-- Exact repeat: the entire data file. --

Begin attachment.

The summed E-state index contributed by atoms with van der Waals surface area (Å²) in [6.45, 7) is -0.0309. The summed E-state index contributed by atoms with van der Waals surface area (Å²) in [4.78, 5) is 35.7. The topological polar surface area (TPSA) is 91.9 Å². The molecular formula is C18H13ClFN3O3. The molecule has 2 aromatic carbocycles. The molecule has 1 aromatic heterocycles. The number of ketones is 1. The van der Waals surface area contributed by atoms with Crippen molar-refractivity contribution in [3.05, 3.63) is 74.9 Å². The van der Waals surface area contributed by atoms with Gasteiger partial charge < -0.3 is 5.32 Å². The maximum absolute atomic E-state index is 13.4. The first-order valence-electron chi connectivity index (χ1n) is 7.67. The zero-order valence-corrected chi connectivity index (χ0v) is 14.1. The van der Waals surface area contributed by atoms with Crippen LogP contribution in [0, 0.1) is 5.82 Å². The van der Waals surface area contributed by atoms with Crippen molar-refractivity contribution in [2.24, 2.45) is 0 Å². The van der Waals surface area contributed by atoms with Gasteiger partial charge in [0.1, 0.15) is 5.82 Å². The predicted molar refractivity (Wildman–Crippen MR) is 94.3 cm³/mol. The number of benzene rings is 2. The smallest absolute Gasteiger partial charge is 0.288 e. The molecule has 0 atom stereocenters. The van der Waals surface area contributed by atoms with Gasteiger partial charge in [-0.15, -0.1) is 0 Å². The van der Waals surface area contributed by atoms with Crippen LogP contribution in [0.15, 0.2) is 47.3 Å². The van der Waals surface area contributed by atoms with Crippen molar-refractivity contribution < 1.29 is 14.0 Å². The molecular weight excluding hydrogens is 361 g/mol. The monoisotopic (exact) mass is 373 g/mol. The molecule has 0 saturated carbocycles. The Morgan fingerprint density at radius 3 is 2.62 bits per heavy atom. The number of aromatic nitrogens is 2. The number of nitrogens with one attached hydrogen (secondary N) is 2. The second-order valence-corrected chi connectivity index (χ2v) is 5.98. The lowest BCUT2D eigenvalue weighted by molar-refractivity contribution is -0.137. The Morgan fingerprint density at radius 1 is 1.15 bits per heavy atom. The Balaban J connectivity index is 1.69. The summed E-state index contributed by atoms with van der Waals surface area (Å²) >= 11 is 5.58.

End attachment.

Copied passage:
The summed E-state index contributed by atoms with van der Waals surface area (Å²) in [6.45, 7) is -0.0309. The summed E-state index contributed by atoms with van der Waals surface area (Å²) in [4.78, 5) is 35.7. The topological polar surface area (TPSA) is 91.9 Å². The molecular formula is C18H13ClFN3O3. The molecule has 2 aromatic carbocycles. The molecule has 1 aromatic heterocycles. The number of ketones is 1. The van der Waals surface area contributed by atoms with Crippen molar-refractivity contribution in [3.05, 3.63) is 74.9 Å². The van der Waals surface area contributed by atoms with Gasteiger partial charge < -0.3 is 5.32 Å². The maximum absolute atomic E-state index is 13.4. The first-order valence-electron chi connectivity index (χ1n) is 7.67. The zero-order valence-corrected chi connectivity index (χ0v) is 14.1. The van der Waals surface area contributed by atoms with Crippen LogP contribution in [0, 0.1) is 5.82 Å². The van der Waals surface area contributed by atoms with Crippen molar-refractivity contribution in [2.24, 2.45) is 0 Å². The van der Waals surface area contributed by atoms with Gasteiger partial charge in [0.1, 0.15) is 5.82 Å². The predicted molar refractivity (Wildman–Crippen MR) is 94.3 cm³/mol. The number of benzene rings is 2. The smallest absolute Gasteiger partial charge is 0.288 e. The molecule has 0 atom stereocenters. The van der Waals surface area contributed by atoms with Gasteiger partial charge in [-0.15, -0.1) is 0 Å². The van der Waals surface area contributed by atoms with Crippen LogP contribution in [0.15, 0.2) is 47.3 Å². The van der Waals surface area contributed by atoms with Crippen molar-refractivity contribution < 1.29 is 14.0 Å². The molecular weight excluding hydrogens is 361 g/mol. The monoisotopic (exact) mass is 373 g/mol. The molecule has 0 saturated carbocycles. The Morgan fingerprint density at radius 3 is 2.62 bits per heavy atom. The number of aromatic nitrogens is 2. The number of nitrogens with one attached hydrogen (secondary N) is 2. The second-order valence-corrected chi connectivity index (χ2v) is 5.98. The lowest BCUT2D eigenvalue weighted by molar-refractivity contribution is -0.137. The Morgan fingerprint density at radius 1 is 1.15 bits per heavy atom. The Balaban J connectivity index is 1.69. The summed E-state index contributed by atoms with van der Waals surface area (Å²) >= 11 is 5.58.